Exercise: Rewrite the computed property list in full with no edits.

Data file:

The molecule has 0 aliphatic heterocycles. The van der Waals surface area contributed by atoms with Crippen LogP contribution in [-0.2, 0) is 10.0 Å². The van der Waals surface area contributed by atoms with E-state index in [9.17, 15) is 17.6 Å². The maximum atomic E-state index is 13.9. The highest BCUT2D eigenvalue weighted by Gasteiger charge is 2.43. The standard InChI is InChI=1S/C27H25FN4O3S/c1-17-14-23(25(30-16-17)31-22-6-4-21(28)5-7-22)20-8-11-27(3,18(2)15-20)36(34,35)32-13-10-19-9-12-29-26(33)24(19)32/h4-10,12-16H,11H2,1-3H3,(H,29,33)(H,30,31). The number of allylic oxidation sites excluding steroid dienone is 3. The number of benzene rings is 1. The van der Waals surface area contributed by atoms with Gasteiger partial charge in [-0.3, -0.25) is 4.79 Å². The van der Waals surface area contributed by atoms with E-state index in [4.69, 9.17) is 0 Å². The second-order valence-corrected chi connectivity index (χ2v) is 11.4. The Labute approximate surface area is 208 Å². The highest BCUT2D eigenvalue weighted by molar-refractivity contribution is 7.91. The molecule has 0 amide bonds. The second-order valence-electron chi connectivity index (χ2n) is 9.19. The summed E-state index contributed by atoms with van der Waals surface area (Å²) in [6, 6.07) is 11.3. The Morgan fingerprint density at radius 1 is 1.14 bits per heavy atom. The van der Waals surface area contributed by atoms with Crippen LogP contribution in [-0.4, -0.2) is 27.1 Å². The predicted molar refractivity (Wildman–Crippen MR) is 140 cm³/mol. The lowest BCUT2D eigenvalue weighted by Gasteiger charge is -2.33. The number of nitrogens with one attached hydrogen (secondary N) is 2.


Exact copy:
The molecule has 0 aliphatic heterocycles. The van der Waals surface area contributed by atoms with Crippen LogP contribution in [-0.2, 0) is 10.0 Å². The van der Waals surface area contributed by atoms with E-state index in [9.17, 15) is 17.6 Å². The maximum atomic E-state index is 13.9. The highest BCUT2D eigenvalue weighted by Gasteiger charge is 2.43. The standard InChI is InChI=1S/C27H25FN4O3S/c1-17-14-23(25(30-16-17)31-22-6-4-21(28)5-7-22)20-8-11-27(3,18(2)15-20)36(34,35)32-13-10-19-9-12-29-26(33)24(19)32/h4-10,12-16H,11H2,1-3H3,(H,29,33)(H,30,31). The number of allylic oxidation sites excluding steroid dienone is 3. The number of benzene rings is 1. The van der Waals surface area contributed by atoms with Gasteiger partial charge in [-0.3, -0.25) is 4.79 Å². The van der Waals surface area contributed by atoms with E-state index in [4.69, 9.17) is 0 Å². The second-order valence-corrected chi connectivity index (χ2v) is 11.4. The Labute approximate surface area is 208 Å². The highest BCUT2D eigenvalue weighted by molar-refractivity contribution is 7.91. The molecule has 0 amide bonds. The second-order valence-electron chi connectivity index (χ2n) is 9.19. The summed E-state index contributed by atoms with van der Waals surface area (Å²) in [6, 6.07) is 11.3. The Morgan fingerprint density at radius 1 is 1.14 bits per heavy atom. The van der Waals surface area contributed by atoms with Crippen LogP contribution in [-0.4, -0.2) is 27.1 Å². The predicted molar refractivity (Wildman–Crippen MR) is 140 cm³/mol. The lowest BCUT2D eigenvalue weighted by Gasteiger charge is -2.33. The number of nitrogens with one attached hydrogen (secondary N) is 2.